17 Jun 2010
My first thought when I saw the Apple iPad and its iBooks app was, 'how do I get on it?'. That question has now been answered: Apple has opened up the iBookstore to everyone. But to take advantage of the opportunity, you need to be prepared.
First, sign up with Apple iTunes Connect. I get the impression that the sign-up process has been designed deliberately to put off casual wannabes. It's fairly detailed and demanding. For example, if you're not a US resident, you'll need an IRS ITIN - I explain here how we got ours.
Next, you'll need your book in ePub format. And you have to make sure it passes epubcheck with flying colours. I covered a lot of this in my three-part post about fixing InDesign CS3's ePub issues.
Apple wants a separate cover image, not one embedded in the ePub file, so have a hi-res version ready.
You'll be asked to enter various metadata, including a book description. You'll also be asked about the print version of the book (price, number of pages). If you don't have a print version, you need to guess at what it would be like. Strange.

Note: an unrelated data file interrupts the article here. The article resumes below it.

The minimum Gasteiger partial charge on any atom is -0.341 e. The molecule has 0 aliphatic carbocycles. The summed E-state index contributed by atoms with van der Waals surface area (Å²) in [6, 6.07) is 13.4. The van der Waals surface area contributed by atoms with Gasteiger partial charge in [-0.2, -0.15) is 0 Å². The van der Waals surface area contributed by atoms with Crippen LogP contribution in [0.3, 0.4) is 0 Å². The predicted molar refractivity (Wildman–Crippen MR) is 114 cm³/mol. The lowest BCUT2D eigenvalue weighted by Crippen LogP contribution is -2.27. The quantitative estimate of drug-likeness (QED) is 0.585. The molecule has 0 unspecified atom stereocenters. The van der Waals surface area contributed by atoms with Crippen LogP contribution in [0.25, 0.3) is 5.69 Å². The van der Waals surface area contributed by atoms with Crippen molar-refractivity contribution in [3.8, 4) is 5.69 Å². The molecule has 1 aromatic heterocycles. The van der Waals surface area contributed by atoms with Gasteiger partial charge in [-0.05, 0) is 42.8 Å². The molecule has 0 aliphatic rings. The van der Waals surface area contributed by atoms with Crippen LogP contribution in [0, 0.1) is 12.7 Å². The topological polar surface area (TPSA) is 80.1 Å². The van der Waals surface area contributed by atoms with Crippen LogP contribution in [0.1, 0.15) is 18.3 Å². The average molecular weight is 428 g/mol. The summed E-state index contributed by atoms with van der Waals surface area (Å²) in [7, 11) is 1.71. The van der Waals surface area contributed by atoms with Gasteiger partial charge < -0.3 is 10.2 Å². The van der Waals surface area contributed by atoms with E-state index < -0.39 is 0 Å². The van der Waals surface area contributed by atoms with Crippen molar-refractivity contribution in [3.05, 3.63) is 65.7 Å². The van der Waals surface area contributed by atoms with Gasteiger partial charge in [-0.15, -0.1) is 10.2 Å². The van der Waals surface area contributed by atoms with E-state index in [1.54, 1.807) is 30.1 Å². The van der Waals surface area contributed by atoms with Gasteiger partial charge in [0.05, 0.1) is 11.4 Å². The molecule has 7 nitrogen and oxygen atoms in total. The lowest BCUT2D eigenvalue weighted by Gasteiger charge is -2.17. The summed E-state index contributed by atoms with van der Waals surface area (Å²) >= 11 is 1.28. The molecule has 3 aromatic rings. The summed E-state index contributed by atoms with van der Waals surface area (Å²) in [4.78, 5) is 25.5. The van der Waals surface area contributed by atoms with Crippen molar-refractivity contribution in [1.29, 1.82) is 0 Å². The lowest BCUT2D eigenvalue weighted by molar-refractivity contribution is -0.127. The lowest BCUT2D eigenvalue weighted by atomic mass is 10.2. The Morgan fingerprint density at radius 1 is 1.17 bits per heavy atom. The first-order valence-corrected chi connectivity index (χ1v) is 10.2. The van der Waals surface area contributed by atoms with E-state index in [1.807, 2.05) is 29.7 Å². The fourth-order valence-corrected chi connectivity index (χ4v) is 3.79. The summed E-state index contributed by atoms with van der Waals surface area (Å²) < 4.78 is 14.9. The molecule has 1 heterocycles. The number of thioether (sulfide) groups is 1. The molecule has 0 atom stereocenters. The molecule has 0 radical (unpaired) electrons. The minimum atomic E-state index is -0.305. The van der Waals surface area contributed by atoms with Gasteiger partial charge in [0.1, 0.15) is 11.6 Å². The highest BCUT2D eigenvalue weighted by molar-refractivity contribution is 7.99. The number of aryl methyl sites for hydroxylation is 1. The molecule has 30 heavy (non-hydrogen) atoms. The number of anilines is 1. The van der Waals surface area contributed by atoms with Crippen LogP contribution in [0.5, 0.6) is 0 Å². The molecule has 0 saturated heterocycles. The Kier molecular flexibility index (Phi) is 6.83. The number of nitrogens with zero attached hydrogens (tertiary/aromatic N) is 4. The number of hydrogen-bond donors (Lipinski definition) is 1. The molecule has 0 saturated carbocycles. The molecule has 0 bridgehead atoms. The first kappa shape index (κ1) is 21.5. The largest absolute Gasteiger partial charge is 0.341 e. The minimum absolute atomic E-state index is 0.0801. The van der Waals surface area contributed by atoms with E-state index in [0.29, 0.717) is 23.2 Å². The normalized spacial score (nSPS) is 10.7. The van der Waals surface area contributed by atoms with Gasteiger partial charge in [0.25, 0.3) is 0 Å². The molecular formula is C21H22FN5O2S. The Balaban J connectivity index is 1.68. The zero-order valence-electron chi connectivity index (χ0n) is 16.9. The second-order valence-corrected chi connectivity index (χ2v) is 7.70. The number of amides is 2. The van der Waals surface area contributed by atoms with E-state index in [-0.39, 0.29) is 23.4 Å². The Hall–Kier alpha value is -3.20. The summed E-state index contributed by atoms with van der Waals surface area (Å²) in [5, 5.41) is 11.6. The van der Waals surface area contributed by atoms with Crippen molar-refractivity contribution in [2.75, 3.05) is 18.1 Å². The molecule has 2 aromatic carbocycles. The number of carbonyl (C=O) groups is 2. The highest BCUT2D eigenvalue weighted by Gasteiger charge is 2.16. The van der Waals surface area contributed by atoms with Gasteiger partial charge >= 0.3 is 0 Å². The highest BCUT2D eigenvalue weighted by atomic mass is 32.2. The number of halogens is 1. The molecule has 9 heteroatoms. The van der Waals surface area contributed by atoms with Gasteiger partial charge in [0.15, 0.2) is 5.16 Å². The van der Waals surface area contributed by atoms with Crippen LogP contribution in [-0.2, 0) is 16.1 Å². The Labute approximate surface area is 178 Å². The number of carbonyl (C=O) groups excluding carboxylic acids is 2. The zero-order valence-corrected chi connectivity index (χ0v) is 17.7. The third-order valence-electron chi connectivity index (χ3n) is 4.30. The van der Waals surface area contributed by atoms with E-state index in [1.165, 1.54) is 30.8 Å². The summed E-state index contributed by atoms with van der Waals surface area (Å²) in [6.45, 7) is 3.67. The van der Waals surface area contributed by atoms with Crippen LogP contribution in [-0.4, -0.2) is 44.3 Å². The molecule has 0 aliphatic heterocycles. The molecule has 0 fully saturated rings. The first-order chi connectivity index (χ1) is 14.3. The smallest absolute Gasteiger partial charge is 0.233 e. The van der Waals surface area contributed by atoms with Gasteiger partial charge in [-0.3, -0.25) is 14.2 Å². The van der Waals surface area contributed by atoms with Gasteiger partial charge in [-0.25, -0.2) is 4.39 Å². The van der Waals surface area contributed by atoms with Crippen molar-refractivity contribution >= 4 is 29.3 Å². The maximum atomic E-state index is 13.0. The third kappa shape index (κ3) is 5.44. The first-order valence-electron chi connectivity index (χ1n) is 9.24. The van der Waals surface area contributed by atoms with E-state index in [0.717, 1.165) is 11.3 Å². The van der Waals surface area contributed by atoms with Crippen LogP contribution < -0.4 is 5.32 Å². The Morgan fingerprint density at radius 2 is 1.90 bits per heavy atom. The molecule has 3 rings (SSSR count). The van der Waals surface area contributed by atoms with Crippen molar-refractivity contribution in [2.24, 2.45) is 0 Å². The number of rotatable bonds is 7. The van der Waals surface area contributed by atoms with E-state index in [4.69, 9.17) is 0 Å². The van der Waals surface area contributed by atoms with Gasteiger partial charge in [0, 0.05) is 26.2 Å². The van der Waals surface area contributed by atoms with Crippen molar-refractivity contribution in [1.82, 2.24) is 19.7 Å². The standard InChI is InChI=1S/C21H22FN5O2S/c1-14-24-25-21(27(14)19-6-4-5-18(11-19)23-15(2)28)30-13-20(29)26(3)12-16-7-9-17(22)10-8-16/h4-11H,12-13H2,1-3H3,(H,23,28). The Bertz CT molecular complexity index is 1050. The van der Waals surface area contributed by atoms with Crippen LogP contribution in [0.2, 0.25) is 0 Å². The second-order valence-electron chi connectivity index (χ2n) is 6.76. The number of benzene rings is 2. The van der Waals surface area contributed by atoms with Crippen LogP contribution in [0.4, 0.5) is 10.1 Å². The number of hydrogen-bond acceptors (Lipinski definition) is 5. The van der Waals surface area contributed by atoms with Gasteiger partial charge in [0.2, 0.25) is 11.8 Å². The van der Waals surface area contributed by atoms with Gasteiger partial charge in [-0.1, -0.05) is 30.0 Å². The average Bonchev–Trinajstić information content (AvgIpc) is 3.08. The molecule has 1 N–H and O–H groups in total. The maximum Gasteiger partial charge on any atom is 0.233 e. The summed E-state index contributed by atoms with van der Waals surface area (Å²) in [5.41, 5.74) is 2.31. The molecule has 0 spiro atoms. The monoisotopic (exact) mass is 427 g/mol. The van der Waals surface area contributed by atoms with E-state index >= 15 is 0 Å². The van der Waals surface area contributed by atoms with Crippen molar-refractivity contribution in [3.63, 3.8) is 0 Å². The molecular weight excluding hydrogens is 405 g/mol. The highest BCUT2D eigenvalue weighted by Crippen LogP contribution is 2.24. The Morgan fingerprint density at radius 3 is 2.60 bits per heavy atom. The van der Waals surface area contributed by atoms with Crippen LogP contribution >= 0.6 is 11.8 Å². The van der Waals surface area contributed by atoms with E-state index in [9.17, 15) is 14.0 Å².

The iTunes Connect website provides forms for uploading the files. But Mac users have a better option. You can download the iTunes Producer software which holds your hand as you go through the various stages of providing information for your book (metadata, pricing, territories, etc) and ensures that all the ducks are in a row before you upload. I highly recommend using this as it helps you understand what information you'll need to have at hand.
Once uploaded, the book needs to be approved. This took about 48 hours for our titles. We then sold our first e-book within a few hours, before we'd even had time to announce that the iPad editions were available.